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Experimental research on electronic cigarettes (e-cigarettes) is sparse. Regulated as tobacco products by the US Food and Drug Administration, e-cigarette safety has not been determined. This enables the sale of e-cigarettes and tobacco-derived nicotine solution to consumers without rigorous safety regulations that would be required if the products were regulated as drug delivery devices.1 As such, despite the recent popularity of e-cigarettes as an alternative to cigarette smoking, consumers currently do not have industry-regulated information on the concentration of e-cigarette solutions or their safety.1 The present study reports the nicotine concentration of several of these solutions.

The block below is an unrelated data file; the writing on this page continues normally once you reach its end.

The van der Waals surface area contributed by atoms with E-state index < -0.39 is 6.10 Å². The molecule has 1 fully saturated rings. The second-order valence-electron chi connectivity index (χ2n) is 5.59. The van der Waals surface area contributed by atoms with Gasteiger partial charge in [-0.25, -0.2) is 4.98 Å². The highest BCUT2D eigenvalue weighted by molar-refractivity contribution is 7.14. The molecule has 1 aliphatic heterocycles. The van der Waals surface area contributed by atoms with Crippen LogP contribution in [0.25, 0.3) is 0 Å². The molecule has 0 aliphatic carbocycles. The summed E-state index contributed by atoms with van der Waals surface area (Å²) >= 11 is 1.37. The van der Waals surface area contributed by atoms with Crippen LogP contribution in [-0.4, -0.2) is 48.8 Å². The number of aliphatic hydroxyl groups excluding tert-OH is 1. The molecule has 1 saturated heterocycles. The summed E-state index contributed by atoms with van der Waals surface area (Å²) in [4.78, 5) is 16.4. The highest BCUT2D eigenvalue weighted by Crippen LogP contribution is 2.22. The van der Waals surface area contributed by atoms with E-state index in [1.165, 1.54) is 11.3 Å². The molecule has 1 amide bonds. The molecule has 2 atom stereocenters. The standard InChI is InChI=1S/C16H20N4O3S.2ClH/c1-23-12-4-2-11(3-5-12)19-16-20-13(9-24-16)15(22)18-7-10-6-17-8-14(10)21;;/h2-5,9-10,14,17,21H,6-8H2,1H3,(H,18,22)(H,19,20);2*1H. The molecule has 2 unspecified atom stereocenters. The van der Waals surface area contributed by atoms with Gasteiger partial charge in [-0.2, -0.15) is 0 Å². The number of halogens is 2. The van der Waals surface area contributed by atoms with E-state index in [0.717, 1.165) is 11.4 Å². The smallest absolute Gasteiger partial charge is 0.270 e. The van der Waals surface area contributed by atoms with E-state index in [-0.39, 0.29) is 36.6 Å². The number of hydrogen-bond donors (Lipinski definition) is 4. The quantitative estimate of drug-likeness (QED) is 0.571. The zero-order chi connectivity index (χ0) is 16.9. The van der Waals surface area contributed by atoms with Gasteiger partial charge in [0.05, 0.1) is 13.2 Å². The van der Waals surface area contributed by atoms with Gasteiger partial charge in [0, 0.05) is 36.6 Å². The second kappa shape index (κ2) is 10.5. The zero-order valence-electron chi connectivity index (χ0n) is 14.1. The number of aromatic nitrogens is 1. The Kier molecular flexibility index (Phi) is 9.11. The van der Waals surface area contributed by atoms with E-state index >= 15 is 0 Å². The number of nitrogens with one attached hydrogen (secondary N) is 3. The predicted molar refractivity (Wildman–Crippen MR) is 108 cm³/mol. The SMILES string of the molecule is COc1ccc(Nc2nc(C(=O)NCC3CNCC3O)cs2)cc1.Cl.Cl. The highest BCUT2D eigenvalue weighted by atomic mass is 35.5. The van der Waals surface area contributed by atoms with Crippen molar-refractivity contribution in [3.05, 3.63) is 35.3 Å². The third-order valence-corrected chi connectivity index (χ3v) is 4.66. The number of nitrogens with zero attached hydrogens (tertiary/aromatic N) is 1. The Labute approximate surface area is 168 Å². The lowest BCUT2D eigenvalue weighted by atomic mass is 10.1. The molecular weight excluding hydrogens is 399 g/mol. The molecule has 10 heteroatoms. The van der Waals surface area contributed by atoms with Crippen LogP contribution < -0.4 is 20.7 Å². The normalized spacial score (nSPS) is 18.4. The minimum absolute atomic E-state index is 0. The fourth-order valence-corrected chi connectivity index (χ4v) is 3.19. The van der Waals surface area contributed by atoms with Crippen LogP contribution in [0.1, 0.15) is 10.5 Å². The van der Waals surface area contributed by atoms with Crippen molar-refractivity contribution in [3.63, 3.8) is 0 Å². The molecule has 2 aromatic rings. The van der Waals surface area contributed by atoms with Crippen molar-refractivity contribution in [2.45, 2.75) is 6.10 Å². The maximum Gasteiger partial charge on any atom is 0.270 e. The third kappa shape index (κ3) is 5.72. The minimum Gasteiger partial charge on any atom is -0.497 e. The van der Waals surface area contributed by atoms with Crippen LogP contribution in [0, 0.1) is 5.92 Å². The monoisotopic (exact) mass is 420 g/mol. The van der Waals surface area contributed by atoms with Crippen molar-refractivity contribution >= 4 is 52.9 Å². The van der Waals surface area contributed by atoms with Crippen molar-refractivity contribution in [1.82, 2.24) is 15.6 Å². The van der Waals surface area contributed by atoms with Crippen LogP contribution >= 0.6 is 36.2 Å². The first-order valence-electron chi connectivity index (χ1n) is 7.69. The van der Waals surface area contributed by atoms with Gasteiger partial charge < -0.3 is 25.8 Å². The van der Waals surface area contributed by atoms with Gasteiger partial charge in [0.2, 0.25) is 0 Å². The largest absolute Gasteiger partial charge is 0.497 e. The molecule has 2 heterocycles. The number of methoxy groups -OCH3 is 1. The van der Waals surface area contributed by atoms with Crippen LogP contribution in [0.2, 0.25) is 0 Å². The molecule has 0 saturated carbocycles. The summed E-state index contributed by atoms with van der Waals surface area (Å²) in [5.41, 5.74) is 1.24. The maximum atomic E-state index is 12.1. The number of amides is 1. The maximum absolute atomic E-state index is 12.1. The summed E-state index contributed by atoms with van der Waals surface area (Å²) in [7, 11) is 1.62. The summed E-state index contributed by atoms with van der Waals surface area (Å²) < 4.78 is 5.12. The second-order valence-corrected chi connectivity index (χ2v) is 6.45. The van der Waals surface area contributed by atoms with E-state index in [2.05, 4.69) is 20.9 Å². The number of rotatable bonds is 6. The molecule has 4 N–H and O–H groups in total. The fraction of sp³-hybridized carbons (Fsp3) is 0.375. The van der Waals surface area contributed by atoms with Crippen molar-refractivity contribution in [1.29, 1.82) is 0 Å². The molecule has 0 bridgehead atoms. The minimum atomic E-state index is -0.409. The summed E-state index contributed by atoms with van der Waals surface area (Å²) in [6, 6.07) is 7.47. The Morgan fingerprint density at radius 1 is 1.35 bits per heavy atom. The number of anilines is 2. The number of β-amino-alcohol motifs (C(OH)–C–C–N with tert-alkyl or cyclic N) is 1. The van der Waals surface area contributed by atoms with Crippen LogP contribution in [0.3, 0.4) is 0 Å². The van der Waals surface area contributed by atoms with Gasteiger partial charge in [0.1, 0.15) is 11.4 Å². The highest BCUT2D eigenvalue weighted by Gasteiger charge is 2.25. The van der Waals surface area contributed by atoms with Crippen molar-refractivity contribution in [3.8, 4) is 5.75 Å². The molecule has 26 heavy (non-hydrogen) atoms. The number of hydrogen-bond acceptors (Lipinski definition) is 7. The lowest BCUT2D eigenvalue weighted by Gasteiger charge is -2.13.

A convenience sample of seven e-cigarette nicotine solutions was analysed. Samples ranged from prepackaged and sealed with concentration levels printed on the labels to blank bottles with hand-written labels with no concentration level, warning …
Contributors All authors of this research contributed in a significant way to the manuscript and have read and approved the final manuscript. Authors had full access to all of the data in the study and take responsibility for the integrity of the data and the accuracy of the data analysis.
Funding This investigation was supported in part by funds provided for medical and biological research by the State of Washington Initiative Measure No. 171 (WSU Alcohol and Drug Abuse Research Program) and by funds from the Department of Justice CKWX0042, PI: John Roll (WSU Program of Excellence in the Addictions)..
Competing interests None.
Provenance and peer review Not commissioned; externally peer reviewed.
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